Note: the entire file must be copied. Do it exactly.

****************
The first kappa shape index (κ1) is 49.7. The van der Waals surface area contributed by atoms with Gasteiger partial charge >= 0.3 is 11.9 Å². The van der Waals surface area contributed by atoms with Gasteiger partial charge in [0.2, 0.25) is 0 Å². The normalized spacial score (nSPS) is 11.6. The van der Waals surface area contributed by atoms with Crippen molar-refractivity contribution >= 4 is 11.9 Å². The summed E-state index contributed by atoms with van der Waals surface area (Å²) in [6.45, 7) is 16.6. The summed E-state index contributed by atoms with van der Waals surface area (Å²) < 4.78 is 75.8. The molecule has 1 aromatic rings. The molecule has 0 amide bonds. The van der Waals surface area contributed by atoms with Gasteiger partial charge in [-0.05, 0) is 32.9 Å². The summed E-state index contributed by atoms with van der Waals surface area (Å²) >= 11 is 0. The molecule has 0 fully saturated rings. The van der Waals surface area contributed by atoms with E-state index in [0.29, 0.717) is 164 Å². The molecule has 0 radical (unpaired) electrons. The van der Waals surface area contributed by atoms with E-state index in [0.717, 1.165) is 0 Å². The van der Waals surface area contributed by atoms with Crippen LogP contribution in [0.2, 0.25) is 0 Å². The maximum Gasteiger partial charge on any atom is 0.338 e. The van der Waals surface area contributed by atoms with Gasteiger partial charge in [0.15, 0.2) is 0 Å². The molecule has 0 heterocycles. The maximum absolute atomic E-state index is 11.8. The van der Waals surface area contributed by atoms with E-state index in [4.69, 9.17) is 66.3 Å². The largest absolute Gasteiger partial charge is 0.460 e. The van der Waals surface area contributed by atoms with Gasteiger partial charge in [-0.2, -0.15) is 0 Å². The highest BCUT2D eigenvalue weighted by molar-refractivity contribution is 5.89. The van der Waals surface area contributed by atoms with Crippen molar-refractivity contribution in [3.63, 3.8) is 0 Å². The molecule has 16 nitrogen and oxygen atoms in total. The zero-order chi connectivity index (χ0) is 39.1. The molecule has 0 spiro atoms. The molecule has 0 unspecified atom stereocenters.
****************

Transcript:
The first kappa shape index (κ1) is 49.7. The van der Waals surface area contributed by atoms with Gasteiger partial charge >= 0.3 is 11.9 Å². The van der Waals surface area contributed by atoms with Gasteiger partial charge in [0.2, 0.25) is 0 Å². The normalized spacial score (nSPS) is 11.6. The van der Waals surface area contributed by atoms with Crippen molar-refractivity contribution >= 4 is 11.9 Å². The summed E-state index contributed by atoms with van der Waals surface area (Å²) in [6.45, 7) is 16.6. The summed E-state index contributed by atoms with van der Waals surface area (Å²) < 4.78 is 75.8. The molecule has 1 aromatic rings. The molecule has 0 amide bonds. The van der Waals surface area contributed by atoms with Gasteiger partial charge in [-0.05, 0) is 32.9 Å². The summed E-state index contributed by atoms with van der Waals surface area (Å²) >= 11 is 0. The molecule has 0 fully saturated rings. The van der Waals surface area contributed by atoms with E-state index in [0.29, 0.717) is 164 Å². The molecule has 0 radical (unpaired) electrons. The van der Waals surface area contributed by atoms with E-state index in [0.717, 1.165) is 0 Å². The van der Waals surface area contributed by atoms with Crippen LogP contribution in [0.2, 0.25) is 0 Å². The maximum Gasteiger partial charge on any atom is 0.338 e. The van der Waals surface area contributed by atoms with Gasteiger partial charge in [0.15, 0.2) is 0 Å². The molecule has 0 heterocycles. The maximum absolute atomic E-state index is 11.8. The van der Waals surface area contributed by atoms with E-state index in [4.69, 9.17) is 66.3 Å². The largest absolute Gasteiger partial charge is 0.460 e. The van der Waals surface area contributed by atoms with Gasteiger partial charge in [-0.2, -0.15) is 0 Å². The highest BCUT2D eigenvalue weighted by molar-refractivity contribution is 5.89. The van der Waals surface area contributed by atoms with Crippen molar-refractivity contribution in [3.63, 3.8) is 0 Å². The molecule has 16 nitrogen and oxygen atoms in total. The zero-order chi connectivity index (χ0) is 39.1. The molecule has 0 spiro atoms. The molecule has 0 unspecified atom stereocenters.